IT'S Queanbeyan's tallest city building, and residents of the new $11 million residential complex of Furlong House are set to move into their new Queanbeyan homes within weeks.
Staff from the construction contractor, Project Coordination, are currently putting the finishing touches on the project, which includes 42 one and two bedroom apartments across nine levels, as well as a full restoration of the original, heritage-listed Furlong House.
Site owner Hanson Property Development purchased the site in 2009 for just over $1.2 million, however construction was held up for three months early last year due to internal issues with the developer following the departure of partner Man Li.
Project Coordination director Gavin Murphy said the build had gone smoothly since the issues were resolved in late March last year.
"Once the client resolved his internal issues, and once we got a role on, it was very quick actually," Mr Murphy said.
"We built the building using a lot of pre-cast elements and structural Dincel walls.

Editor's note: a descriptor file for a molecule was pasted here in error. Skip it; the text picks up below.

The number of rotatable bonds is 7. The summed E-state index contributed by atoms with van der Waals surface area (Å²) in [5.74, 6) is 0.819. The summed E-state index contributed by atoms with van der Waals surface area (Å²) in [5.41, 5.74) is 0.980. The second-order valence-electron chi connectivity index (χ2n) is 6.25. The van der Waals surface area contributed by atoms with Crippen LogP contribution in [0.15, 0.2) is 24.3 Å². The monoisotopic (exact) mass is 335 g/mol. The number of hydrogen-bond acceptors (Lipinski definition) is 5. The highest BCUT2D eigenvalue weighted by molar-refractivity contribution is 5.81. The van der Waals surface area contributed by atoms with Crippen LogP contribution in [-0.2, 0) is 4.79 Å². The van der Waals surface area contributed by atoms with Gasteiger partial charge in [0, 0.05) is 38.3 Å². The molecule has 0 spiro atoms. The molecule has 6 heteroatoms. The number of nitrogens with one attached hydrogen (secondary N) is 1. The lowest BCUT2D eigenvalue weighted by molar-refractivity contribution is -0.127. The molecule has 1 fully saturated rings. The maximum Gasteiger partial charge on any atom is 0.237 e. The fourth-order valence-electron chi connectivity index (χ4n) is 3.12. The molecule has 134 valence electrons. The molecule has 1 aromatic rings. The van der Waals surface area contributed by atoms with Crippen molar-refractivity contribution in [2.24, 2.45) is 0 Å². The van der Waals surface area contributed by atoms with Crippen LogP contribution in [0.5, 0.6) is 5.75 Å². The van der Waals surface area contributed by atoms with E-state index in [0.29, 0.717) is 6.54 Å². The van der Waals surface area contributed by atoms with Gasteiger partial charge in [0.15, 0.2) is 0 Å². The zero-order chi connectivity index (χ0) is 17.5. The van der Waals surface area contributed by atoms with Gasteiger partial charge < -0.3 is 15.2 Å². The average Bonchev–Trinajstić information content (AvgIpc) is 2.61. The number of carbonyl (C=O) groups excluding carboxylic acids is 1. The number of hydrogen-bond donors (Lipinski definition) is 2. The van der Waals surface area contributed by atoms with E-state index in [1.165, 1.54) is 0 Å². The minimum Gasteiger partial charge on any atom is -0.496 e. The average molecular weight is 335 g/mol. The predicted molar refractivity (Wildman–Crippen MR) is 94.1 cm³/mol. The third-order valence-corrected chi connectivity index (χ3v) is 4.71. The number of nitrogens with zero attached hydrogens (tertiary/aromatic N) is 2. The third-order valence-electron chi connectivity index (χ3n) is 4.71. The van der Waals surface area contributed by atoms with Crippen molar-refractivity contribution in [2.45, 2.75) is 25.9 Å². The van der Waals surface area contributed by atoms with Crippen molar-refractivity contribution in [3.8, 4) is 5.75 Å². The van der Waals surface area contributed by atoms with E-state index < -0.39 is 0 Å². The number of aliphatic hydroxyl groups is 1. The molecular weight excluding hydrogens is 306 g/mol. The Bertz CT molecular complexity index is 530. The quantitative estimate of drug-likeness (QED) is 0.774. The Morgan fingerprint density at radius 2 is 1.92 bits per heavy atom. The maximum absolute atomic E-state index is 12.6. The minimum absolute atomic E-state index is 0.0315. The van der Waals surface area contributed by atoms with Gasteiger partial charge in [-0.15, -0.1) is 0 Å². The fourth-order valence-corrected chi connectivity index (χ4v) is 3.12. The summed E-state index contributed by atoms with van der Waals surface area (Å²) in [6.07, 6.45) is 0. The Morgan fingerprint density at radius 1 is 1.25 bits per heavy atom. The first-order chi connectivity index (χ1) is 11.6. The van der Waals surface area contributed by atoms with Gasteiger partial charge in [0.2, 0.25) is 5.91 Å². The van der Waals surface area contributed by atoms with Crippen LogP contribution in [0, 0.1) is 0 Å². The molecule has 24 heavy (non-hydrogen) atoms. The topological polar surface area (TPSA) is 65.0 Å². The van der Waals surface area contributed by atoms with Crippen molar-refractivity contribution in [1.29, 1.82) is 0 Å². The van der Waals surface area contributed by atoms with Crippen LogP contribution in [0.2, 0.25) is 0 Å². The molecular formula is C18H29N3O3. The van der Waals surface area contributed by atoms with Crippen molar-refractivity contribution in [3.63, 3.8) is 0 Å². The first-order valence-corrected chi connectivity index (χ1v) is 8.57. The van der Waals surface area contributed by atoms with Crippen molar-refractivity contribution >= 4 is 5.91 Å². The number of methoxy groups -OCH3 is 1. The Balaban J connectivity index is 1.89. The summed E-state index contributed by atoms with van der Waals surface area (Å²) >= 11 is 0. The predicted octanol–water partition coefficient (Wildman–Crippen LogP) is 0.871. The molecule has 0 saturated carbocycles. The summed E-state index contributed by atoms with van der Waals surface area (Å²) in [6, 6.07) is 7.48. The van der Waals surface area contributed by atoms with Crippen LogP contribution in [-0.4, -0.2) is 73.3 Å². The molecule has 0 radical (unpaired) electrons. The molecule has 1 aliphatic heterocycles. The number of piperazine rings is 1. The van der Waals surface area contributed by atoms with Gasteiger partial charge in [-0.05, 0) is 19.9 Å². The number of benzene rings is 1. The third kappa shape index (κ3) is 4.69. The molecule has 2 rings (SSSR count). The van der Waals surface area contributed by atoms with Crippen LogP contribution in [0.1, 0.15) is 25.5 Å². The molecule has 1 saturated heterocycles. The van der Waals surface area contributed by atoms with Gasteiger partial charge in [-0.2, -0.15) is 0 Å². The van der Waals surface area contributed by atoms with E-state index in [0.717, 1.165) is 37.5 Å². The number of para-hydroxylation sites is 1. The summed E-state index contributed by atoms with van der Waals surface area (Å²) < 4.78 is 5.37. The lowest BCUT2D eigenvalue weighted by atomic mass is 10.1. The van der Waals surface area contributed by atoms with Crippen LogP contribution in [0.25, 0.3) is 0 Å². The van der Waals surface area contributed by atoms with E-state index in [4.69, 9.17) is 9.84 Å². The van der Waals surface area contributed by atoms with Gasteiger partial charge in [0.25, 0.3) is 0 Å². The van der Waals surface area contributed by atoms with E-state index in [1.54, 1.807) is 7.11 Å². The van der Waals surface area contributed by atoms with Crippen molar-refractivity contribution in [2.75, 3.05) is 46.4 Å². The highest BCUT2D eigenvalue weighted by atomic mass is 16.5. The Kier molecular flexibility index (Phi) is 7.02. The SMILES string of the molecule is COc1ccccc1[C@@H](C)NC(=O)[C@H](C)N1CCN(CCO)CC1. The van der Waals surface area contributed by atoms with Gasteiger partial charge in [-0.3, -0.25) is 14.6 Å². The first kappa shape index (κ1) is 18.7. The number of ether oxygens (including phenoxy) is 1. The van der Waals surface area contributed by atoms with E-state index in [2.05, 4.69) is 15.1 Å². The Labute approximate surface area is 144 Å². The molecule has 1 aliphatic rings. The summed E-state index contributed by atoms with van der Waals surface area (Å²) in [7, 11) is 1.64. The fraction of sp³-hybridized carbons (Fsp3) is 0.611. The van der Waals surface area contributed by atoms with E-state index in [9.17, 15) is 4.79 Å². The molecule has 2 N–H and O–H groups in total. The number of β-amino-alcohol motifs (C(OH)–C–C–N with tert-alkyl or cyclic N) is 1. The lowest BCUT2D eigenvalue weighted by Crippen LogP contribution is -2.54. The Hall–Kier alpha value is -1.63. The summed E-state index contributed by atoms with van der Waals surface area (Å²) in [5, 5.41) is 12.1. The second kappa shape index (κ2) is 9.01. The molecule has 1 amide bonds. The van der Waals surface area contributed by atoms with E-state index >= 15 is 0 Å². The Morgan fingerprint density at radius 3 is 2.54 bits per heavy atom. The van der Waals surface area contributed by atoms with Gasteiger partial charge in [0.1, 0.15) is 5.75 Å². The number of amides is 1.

"And all the balconies came pre-formed, and all of the perimeter steelwork that trimmed out the balcony came with a hand rail on it. It's just a lot of things like that we did, a lot more planning off-site to bring it in and bolt it together- sort of like meccano- rather than traditional forming on site using bricks and blocks," Mr Murphy said.
As for the iconic, original Furlong House, the 1850s Georgian terrace received a full restoration and now houses two small commercial practices complete with pressed metal ceilings, some original fittings and tiles, and a new roof.
However, due to an oversight in the Development Application process, the original Furlong House building is yet to have water and sewerage connected. Sales agent Chris Farmer of LJ Hooker said the two commercial practices were now up for sale.
"They've got the [bathroom] facilities in the foyer of the apartment complex that they can use [in the interim], and it's ideal for someone who wants to run a gallery or a little private office practice," Mr Farmer said.
"They're on the market at the moment. Hopefully we can get a sale on them, or rent them out first and then sell them with leases in place."
Mr Farmer said all but a handful of the 42 residential apartments had now been sold, and that he expected the first residents to move in to Furlong House in early August.